Pastor’s Class Notes
Prepared by Dr. John E. Marshall
Romans 6:14 “For sin shall not have dominion over you: for ye
are not under the law, but under grace.”
All believers live under grace, which means the Holy Spirit has been placed within their heart. Hence, they have within them the power to defeat evil. Sin will rebel within from time to time, but the Holy Spirit’s presence will keep it from reigning over you.
We must ever keep in mind the fact that our victory is due to God, not ourselves. If we were under Law, and could be saved only through our keeping it, sin would rule over us. We are weak in ourselves, and law provides us absolutely no power to overcome evil.
Law cannot deliver us from sin, and was never meant to. It gives us a knowledge of sin, but not victory over it. As a poet has written,
Do this and live, the law commands,
But gives me neither feet nor hands.
A better word the gospel brings.
It bids me fly and gives me wings.
Romans 6:15 “What then? Shall we sin, because we are not under
the law, but under grace? God forbid.”
Paul realizes that he has readers that might misunderstand him. True preaching of grace always causes some to think that such sermons promote sin.
We do have to admit the doctrine of free grace has been much abused. Justification by faith and eternal security have been used by some as a license to sin. These blessed teachings have been perverted by evil men.
However, this does not mean we should discard the teachings of God. Every doctrine we hold has at one time or another been perverted by someone. There will always be those who can draw poison out of flowers, but let us never dispense with flowers. Just because men use ropes to hang themselves, we do not quit using rope. Nor do we quit taking aspirins because some have used that very substance to commit suicide. Even so, let us never forsake the precious truths of grace. No matter how men abuse them, we will not discard them.
Romans 6:16a “Know ye not, that to whom ye yield yourselves
servants to obey, his servants ye are to
whom ye obey:”
The New Testament word for servant actually meant slave. It did not refer to someone who was hired, but rather to someone who was owned. His time, life, and deeds were subject to the authority of another.
Paul wants us to see that, in a way, every man is still a slave, obedient to something beyond himself. Men’s lives are dominated by motivating forces mightier than themselves.
Just as a man’s physical body is sustained by forces outside itself (eg. air, food, water), even so his innermost life is animated by forces outside itself. Every heart is a meeting point of good and evil forces, and must be governed by one or the other.
A man can choose which atmosphere will rule his heart, but once he makes his choice, that mindset will control his thoughts and determine everything he does. Either an evil philosophy will dictate his life, or a godly one will.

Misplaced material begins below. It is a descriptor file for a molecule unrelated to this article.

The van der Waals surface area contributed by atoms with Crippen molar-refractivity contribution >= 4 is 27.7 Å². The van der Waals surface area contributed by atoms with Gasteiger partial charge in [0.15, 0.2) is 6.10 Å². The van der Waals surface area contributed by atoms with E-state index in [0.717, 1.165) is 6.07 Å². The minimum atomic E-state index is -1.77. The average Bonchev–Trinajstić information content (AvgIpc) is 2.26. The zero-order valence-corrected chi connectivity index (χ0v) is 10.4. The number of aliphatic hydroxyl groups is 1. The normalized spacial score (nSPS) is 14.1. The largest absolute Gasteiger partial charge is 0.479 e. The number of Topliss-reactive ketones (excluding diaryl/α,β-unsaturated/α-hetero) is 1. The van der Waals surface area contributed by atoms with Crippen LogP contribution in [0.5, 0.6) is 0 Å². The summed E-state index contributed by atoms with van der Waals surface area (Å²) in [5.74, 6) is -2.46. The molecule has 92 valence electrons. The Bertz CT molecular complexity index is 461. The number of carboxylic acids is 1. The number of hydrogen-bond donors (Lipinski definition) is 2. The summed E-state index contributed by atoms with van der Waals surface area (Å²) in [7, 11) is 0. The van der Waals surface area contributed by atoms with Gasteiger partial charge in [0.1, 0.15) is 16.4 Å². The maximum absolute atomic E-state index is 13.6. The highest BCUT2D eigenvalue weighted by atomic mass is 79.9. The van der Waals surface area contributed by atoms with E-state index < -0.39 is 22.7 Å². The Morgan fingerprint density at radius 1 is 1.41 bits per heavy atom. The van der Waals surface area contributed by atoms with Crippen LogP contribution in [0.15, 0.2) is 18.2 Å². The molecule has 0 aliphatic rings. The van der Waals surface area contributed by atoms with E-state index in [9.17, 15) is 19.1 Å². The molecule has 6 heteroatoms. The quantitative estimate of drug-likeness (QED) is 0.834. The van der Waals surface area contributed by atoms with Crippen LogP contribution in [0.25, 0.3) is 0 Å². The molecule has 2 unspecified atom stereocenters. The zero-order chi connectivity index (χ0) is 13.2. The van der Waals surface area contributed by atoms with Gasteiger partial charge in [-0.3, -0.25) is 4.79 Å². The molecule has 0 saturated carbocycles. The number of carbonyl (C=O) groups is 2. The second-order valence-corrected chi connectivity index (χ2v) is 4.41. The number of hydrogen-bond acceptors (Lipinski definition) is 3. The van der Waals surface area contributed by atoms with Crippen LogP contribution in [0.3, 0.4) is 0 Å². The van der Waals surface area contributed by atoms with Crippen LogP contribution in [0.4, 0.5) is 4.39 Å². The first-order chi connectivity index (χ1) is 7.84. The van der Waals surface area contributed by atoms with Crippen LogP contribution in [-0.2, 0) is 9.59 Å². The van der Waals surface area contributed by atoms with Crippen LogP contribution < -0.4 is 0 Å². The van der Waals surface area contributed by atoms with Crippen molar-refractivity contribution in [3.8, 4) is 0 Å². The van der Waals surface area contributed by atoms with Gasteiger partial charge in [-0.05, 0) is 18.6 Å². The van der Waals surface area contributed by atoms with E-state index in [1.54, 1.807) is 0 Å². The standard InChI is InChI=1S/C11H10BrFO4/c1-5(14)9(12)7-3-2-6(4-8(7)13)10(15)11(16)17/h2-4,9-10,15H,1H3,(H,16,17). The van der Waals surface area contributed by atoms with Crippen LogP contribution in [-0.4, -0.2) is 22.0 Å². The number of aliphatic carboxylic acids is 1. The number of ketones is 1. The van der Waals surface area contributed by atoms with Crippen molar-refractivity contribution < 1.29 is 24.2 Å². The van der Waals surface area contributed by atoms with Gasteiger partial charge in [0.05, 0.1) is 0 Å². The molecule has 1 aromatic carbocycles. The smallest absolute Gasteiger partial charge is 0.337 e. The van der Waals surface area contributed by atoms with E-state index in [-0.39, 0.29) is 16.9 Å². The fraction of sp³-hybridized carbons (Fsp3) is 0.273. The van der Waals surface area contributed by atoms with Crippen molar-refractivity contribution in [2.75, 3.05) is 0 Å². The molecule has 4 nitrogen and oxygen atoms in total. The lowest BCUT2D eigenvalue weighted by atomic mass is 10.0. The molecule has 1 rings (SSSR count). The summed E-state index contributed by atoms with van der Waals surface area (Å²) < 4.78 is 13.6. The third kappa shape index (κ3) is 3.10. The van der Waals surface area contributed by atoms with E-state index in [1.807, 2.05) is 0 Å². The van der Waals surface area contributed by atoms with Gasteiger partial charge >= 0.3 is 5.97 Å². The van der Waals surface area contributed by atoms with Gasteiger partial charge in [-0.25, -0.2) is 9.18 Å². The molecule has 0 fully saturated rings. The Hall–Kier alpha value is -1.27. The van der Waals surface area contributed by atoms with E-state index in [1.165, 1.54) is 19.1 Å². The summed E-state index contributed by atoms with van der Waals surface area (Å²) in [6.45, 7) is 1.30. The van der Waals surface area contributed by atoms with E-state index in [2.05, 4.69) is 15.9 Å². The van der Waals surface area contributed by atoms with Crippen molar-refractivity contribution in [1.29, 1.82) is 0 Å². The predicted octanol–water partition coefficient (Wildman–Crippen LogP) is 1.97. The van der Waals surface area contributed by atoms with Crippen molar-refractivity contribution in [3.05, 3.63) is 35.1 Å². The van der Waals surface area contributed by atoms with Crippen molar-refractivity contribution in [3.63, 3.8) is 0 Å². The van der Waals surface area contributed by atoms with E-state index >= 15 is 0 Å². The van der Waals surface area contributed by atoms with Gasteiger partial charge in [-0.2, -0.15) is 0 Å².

Man was not made for complete independence. It is an impossibility. Each individual must serve one of two masters. And since a disobedient slave is a contradiction in terms, we prove who our master is by what we do.
We choose our own master, and demonstrate which master we have chosen by the life we live. Our lives, not our lips, ultimately profess our true allegiance.
Now let us examine the two masters between which men must choose.
Romans 6:let “. . .whether of sin unto death,”
Rarely will one ever confess slavery to sin. Nevertheless, this is the condition of all who are detached from God.
Sinners usually view themselves as being highly independent. They wrongly view liberty as the right “to do as one pleases.” They desire a state of absolute independence, but there is no such condition.
The more one casts off external restraints, the more he is oppressed by licentiousness and internal tyranny. As one yields more and more to sin, passions become masters in themselves; and the body becomes dictator over the mind.
In the habitual sinner, Satan is king, the body is vice-regent, and the sinner is the court fool. This is ultimate evil. It allows a usurper to be served in a way which maligns the rightful Master.
For those entangled in sin, we have good news. There is a way out. A man can be removed from Satan’s dominion by allowing himself to enter God’s.
Romans 6:16c “. . .or of obedience unto righteousness.”
When one receives Christ, he finds himself in a realm where keeping the law is not essential to salvation. But that does not mean we become lawless.
Conduct is still very important. Obedience leads to the kind of righteous living which God intended for people all along. And herein is found the meaning of true liberty. It is the opportunity to realize one’s full potential as directed by God. Leo the Great said, “That man has true peace and liberty whose flesh is controlled by the judgment of his mind, as his mind is directed by the government of God.”
The more completely we subject ourselves to the rule of Christ, the more free we become, because we are acting more and more in accordance with what we were intended to be.
Because of the war that wages within the believer, Christian living sometimes “feels” like a bondage. However, in the long run, the pilgrimage to righteousness is the path to liberty. James II, on his deathbed, told his son, “There is no slavery like sin and no liberty like God’s service.”
It is true, my friend. The best life is one which is fully surrendered to Christ.